Listening to Turnover’s latest release, Good Nature, feels like stepping outside on the first sunny day after a cold, dark winter. The album radiates warmth, as well as carrying a subtle sense of nostalgia throughout each track. Produced by Will Yip, Good Nature is a beautiful record that is equal parts introspective and universal, approached by the now three-piece band with a newfound maturity and inner peace which feels present throughout.
Much like 2015’s Peripheral Vision, Good Nature is very dreamy and ambient from a musical standpoint. The instrumentals are a natural progression from Peripheral Vision, however the dark themes that loomed in the previous full-length are traded in for a much more optimistic understanding of the world. Austin Getz’s relaxed vocals gently convey the ever-so-relatable themes of the album, which largely focus on personal growth. Good Nature, to a degree, feels like the band coming to peace with the unresolved pain that persisted throughout their earlier releases.
The album flows absolutely seamlessly from one track to the next, each track carrying a reflective and soulful feeling. It begins with the two singles released earlier this summer—“Super Natural” and “Sunshine Type”. The tracks are warm and easy to listen to, setting the tone for the album. Immediately, it is clear that the natural world is a huge influence for Turnover—from the album and song titles, album artwork, lyrics, and airy sound that persists in each song.
Perhaps the most important track on the album, “Curiosity”, feels comforting and uplifting, while trying to get the point across that “We all have a little curiosity / We’re so wide-eyed / It gets hard to look at things from different perspectives / What you think is backwards could be inside out.” This track feels like a thoughtful reflection on figuring out how to understand the world we live in, how we relate to others, and how we understand our own place. This is one of the driving themes of Good Nature, and an important reminder to constantly be trying to learn, grow, and understand.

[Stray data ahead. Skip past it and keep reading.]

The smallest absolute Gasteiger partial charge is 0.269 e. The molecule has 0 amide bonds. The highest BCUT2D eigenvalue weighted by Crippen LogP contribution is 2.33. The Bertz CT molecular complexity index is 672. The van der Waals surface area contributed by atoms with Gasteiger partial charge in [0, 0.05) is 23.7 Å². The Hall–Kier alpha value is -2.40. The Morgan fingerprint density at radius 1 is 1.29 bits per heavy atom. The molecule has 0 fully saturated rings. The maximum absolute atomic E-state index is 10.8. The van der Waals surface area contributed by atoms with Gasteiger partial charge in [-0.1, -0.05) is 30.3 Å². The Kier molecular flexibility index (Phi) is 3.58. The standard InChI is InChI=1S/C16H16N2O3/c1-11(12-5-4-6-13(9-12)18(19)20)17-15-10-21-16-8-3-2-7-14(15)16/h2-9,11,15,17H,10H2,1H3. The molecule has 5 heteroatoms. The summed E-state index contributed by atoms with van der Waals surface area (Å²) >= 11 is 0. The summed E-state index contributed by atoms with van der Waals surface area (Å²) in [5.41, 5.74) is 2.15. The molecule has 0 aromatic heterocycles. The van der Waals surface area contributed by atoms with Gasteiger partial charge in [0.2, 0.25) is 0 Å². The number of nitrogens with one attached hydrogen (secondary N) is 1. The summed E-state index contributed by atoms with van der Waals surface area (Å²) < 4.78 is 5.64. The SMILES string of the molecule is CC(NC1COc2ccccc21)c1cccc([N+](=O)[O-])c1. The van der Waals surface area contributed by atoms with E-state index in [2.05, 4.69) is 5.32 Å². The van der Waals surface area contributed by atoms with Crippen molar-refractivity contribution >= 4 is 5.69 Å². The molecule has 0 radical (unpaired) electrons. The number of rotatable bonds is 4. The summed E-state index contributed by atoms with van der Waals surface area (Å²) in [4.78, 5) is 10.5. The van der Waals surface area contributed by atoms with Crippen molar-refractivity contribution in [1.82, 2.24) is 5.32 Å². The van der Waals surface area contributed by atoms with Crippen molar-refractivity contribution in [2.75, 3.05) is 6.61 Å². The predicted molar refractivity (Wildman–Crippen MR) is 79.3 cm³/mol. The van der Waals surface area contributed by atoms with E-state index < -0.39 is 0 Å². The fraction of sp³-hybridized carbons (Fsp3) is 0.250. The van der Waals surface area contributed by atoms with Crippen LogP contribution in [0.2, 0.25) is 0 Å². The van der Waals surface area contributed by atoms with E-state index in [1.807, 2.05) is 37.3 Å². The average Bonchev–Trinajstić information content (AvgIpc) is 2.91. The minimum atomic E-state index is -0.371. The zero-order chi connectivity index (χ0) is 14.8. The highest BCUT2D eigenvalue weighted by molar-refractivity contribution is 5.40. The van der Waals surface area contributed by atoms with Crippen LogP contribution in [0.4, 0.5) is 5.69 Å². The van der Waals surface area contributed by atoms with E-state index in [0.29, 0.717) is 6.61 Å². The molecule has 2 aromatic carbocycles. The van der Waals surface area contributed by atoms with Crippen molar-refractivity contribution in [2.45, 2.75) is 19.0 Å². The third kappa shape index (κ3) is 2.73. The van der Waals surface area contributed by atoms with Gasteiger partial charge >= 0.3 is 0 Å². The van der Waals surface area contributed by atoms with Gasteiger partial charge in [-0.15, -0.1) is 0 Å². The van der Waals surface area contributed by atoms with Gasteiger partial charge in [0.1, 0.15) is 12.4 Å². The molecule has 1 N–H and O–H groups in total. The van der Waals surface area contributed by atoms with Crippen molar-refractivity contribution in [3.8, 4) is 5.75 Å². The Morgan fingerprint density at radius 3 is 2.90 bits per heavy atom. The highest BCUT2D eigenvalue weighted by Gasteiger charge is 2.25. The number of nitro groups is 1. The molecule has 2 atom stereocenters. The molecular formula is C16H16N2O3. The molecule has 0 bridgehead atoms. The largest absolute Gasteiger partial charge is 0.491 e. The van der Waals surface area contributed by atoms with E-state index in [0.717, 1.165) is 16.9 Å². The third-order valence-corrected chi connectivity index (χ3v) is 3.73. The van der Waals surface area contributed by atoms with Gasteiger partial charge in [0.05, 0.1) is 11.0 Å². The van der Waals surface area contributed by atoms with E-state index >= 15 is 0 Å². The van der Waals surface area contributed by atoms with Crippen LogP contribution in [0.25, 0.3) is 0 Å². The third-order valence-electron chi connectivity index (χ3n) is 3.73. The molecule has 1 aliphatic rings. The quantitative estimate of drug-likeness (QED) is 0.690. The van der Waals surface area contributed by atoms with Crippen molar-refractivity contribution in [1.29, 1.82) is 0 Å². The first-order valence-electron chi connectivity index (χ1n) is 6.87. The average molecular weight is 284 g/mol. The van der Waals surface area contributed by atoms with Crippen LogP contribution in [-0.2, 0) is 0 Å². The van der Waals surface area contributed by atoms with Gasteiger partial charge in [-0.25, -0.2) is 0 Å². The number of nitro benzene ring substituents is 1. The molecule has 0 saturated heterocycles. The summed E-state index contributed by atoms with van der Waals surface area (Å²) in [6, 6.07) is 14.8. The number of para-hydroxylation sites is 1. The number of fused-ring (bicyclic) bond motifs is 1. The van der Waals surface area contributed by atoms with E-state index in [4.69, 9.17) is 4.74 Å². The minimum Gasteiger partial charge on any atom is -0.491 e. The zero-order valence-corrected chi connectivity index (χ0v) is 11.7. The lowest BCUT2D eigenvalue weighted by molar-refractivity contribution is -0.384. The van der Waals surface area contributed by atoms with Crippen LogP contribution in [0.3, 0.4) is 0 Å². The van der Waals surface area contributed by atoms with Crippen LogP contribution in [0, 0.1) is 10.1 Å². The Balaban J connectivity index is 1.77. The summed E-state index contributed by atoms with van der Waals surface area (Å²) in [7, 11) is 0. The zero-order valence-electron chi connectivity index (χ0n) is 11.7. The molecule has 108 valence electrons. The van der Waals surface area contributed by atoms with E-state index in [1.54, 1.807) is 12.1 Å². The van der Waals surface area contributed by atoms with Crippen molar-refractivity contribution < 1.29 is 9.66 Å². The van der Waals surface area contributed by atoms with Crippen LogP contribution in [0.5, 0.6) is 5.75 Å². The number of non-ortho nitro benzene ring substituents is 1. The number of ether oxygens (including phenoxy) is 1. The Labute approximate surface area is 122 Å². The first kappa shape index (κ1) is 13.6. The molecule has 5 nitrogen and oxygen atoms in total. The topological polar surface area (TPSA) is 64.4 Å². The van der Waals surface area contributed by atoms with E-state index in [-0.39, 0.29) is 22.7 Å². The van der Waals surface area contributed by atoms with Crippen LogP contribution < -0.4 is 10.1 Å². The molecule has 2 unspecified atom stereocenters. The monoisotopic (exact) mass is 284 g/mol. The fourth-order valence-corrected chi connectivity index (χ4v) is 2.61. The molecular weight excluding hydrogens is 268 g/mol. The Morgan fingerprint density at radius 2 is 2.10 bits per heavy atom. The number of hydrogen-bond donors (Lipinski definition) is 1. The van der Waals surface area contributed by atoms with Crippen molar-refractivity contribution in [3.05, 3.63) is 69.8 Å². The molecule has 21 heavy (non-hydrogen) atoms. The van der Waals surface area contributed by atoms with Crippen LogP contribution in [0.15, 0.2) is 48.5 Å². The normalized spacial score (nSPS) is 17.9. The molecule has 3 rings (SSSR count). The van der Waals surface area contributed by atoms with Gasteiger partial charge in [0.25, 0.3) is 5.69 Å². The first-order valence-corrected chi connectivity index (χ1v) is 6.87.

There is a sense of maturity that reveals itself on Good Nature—the kind that comes from letting go of anger and bitterness and learning to accept love and kindness. On “Nightlight Girl”, Austin Getz recites, “I want to watch you while you glow in the dark / Want you to realize you can glow if you want to / You got to love yourself for all that you are / Want you to know that baby, you are my nightlight girl,” a sharp contrast from some of the much more resentful and dark lyrics on Peripheral Vision.
One of the tracks that stands out the most on Good Nature is “All That It Ever Was”. Lyrically, this is one of the most propulsive songs, driving home the frequently repeated message of selflessness. Getz sings, “Take what you’ve got / Give it away / Nothing belonged to you in the first place / If they’re all us / And we’re all them / Then it’s like trading between your own hands.” The soft, acoustic introduction to the track really draws the listener in, creating a nice contrast from the bouncy, upbeat track that precedes it. It is a powerful track on the album that is a not-so-subtle reminder to stay grounded and evaluate the things that are truly most important in life, a theme which is persistent throughout the album.
The album comes to a close with “Bonnie (Rhythm & Melody), a serene song which wraps up the album in a lovely way. Good Nature, overall, is upbeat, dreamy, and full of heart. It will leave you feeling whole, and cause you to reflect on what really matters to you. The optimism and happiness that the album projects is subtle and genuine—a sense of pure bliss. Good Nature is the beginning of a beautiful new chapter for Turnover, showcasing their maturity and growth as a band both lyrically and musically.
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